The dangerous trends unfolding across the Middle East
Israel's unacknowledged air strike against Syria was most likely intended as a warning against the Assad regime lest it be tempted to transfer advanced weapons to its allies in the Lebanese militant group Hezbollah.
It is one more sign of an alarming deterioration of the security situation across the Middle East.
US officials have suggested that the Israelis might have struck a convoy carrying sophisticated anti-aircraft weapons to Hezbollah. Concerns have focussed for months on the security of Syria's chemical and missile arsenal and the possibility that a doomed Damascus government might send such weapons to the Lebanese group.
Whether or not there is retaliation for this specific Israeli strike, it is clear that the potential for an engagement between Israel and Hezbollah is now high.
The Israelis have moved Iron Dome missile defence batteries to the north of their country in preparation for a possible repeat of the brief 2006 conflict in which the two belligerents traded thousands of bombs and rockets across the border.
This tense situation continues to become more dangerous as the Assad regime loses control of more and more of Syria. It is however just one of several dangerous trends emerging across the region.
Moving from west to east:
- In Algeria as well as Libya there is the danger of further al-Qaeda hostage taking as well as attacks on oil facilities
- In Egypt violent opposition to the government of President Mohammed Morsi has triggered warnings from the army about the stability of the nation being endangered; Jordan, long a bastion of stability is seeing increasingly strident demonstrations against its monarch King Abdullah
- The war in Syria has exacerbated Shia/Sunni tensions across the region
- There are calls for a new Sunni insurgency in Iraq
- Unresolved issues between monarchy and the Shia majority continue to produce tension in Bahrain and on top of all of this, tensions over Iran's nuclear programme, although lessened by the prospect of imminent diplomatic negotiations, continue to simmer.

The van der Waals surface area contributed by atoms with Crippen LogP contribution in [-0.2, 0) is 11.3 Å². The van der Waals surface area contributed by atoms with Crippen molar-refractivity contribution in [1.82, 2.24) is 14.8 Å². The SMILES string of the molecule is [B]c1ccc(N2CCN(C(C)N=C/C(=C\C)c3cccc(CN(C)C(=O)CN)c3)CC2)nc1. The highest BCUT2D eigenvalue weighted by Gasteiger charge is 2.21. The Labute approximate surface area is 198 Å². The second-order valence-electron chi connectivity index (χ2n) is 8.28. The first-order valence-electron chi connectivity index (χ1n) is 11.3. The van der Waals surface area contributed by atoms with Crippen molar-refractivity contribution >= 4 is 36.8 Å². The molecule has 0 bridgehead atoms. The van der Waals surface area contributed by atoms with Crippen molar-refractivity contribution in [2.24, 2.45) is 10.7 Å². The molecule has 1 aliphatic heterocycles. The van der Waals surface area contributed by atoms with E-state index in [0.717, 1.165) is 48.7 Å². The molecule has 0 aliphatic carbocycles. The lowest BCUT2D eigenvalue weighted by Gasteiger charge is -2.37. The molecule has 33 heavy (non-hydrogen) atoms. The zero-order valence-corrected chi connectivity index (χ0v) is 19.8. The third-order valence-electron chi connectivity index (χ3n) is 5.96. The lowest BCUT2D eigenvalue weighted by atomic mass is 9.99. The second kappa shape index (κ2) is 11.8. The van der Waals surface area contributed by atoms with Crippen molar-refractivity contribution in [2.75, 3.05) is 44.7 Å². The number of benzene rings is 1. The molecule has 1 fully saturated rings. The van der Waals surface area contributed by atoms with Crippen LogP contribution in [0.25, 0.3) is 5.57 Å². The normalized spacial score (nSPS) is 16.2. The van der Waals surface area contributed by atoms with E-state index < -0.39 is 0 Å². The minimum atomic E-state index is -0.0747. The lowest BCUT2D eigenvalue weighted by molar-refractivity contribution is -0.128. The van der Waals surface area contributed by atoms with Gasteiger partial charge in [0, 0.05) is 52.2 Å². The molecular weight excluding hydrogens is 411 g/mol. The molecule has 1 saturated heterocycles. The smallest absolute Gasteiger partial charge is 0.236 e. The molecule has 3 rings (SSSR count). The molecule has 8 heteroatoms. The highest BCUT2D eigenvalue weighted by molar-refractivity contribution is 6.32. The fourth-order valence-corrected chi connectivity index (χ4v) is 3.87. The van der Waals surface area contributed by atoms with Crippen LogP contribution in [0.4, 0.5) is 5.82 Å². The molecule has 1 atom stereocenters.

In the midst of all of this there are signals, for example in his inaugural speech, that President Barack Obama intends to continue with a policy of non-intervention.
This has confounded the hopes expressed in some European capitals that Washington might provide more of a lead, if only diplomatically, on the Syrian or Iranian issues once he was re-elected.
Some reports circulating in the region suggest that even if Syria used chemical weapons against its own people, the US warnings of a dire response might not actually produce any intervention on the ground to secure these stockpiles.
Instead, it is suggested by some credible sources, that the US might provide support to Turkish and Jordanian forces as they attempted to carry out this mission.
Whatever the degree to which Mr Obama might sanction intervention - and dreadful events on the ground might force his hand - it is clear that the diminished US appetite for warfare, combined with the breadth of the crises enfolding the region, would most likely mean that any direct Western military role would be short lived and of limited significance.
Western countries seem set to observe these unfolding dramas largely in the role of concerned but powerless spectators. There could be all kinds of ramifications - from galloping petrol prices to refugee flows into the countries of southern Europe.
It might be overly melodramatic to paraphrase Britain's foreign secretary, Sir Edward Grey, who said at the outbreak of World War I that the lamps were going out all over Europe, but it seems unlikely that the Middle East can avoid a period of prolonged instability and crisis in the coming years.
Of course the region has long been the leading source of headaches to global policy makers, but the possibility of leakage of weapons of mass destruction and the sharp exacerbation of religious tensions in the region seem set to make things even worse.